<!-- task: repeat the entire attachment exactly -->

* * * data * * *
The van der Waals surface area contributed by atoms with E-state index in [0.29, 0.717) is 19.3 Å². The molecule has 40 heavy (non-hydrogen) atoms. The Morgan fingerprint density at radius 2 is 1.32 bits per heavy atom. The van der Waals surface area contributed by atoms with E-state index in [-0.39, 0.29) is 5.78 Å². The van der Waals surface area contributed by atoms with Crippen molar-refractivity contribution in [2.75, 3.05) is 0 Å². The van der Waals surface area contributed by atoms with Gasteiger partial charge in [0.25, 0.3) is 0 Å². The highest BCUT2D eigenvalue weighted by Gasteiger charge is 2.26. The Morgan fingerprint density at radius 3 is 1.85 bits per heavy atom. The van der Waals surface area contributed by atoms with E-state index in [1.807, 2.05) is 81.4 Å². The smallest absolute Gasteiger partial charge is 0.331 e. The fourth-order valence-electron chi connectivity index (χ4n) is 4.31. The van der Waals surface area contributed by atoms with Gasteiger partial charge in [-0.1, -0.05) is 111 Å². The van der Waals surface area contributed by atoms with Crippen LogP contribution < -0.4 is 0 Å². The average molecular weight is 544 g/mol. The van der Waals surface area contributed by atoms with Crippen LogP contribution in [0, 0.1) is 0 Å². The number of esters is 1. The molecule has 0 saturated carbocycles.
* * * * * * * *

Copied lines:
The van der Waals surface area contributed by atoms with E-state index in [0.29, 0.717) is 19.3 Å². The molecule has 40 heavy (non-hydrogen) atoms. The Morgan fingerprint density at radius 2 is 1.32 bits per heavy atom. The van der Waals surface area contributed by atoms with E-state index in [-0.39, 0.29) is 5.78 Å². The van der Waals surface area contributed by atoms with Crippen molar-refractivity contribution in [2.75, 3.05) is 0 Å². The van der Waals surface area contributed by atoms with Gasteiger partial charge in [0.25, 0.3) is 0 Å². The highest BCUT2D eigenvalue weighted by Gasteiger charge is 2.26. The Morgan fingerprint density at radius 3 is 1.85 bits per heavy atom. The van der Waals surface area contributed by atoms with E-state index in [1.807, 2.05) is 81.4 Å². The smallest absolute Gasteiger partial charge is 0.331 e. The fourth-order valence-electron chi connectivity index (χ4n) is 4.31. The van der Waals surface area contributed by atoms with Gasteiger partial charge in [-0.1, -0.05) is 111 Å². The van der Waals surface area contributed by atoms with Crippen LogP contribution < -0.4 is 0 Å². The average molecular weight is 544 g/mol. The van der Waals surface area contributed by atoms with Crippen LogP contribution in [0, 0.1) is 0 Å². The number of esters is 1. The molecule has 0 saturated carbocycles.